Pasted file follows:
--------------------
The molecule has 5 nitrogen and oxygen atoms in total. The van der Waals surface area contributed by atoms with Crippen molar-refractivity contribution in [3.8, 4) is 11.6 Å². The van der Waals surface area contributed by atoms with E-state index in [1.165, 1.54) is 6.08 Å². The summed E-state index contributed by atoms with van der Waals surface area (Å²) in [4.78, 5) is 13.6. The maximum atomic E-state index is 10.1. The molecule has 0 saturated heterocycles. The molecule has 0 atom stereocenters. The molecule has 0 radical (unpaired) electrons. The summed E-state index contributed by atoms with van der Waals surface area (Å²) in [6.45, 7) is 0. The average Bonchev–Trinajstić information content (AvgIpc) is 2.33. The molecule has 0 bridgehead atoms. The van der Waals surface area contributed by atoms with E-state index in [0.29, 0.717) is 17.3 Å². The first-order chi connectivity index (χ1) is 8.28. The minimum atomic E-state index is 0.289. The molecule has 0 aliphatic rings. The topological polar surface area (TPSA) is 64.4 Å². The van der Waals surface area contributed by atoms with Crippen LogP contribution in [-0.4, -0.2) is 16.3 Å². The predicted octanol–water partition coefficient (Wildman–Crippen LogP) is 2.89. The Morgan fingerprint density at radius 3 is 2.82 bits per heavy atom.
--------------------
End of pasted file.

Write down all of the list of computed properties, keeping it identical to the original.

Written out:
The molecule has 5 nitrogen and oxygen atoms in total. The van der Waals surface area contributed by atoms with Crippen molar-refractivity contribution in [3.8, 4) is 11.6 Å². The van der Waals surface area contributed by atoms with E-state index in [1.165, 1.54) is 6.08 Å². The summed E-state index contributed by atoms with van der Waals surface area (Å²) in [4.78, 5) is 13.6. The maximum atomic E-state index is 10.1. The molecule has 0 saturated heterocycles. The molecule has 0 atom stereocenters. The molecule has 0 radical (unpaired) electrons. The summed E-state index contributed by atoms with van der Waals surface area (Å²) in [6.45, 7) is 0. The average Bonchev–Trinajstić information content (AvgIpc) is 2.33. The molecule has 0 bridgehead atoms. The van der Waals surface area contributed by atoms with E-state index in [0.29, 0.717) is 17.3 Å². The first-order chi connectivity index (χ1) is 8.28. The minimum atomic E-state index is 0.289. The molecule has 0 aliphatic rings. The topological polar surface area (TPSA) is 64.4 Å². The van der Waals surface area contributed by atoms with Crippen LogP contribution in [-0.4, -0.2) is 16.3 Å². The predicted octanol–water partition coefficient (Wildman–Crippen LogP) is 2.89. The Morgan fingerprint density at radius 3 is 2.82 bits per heavy atom.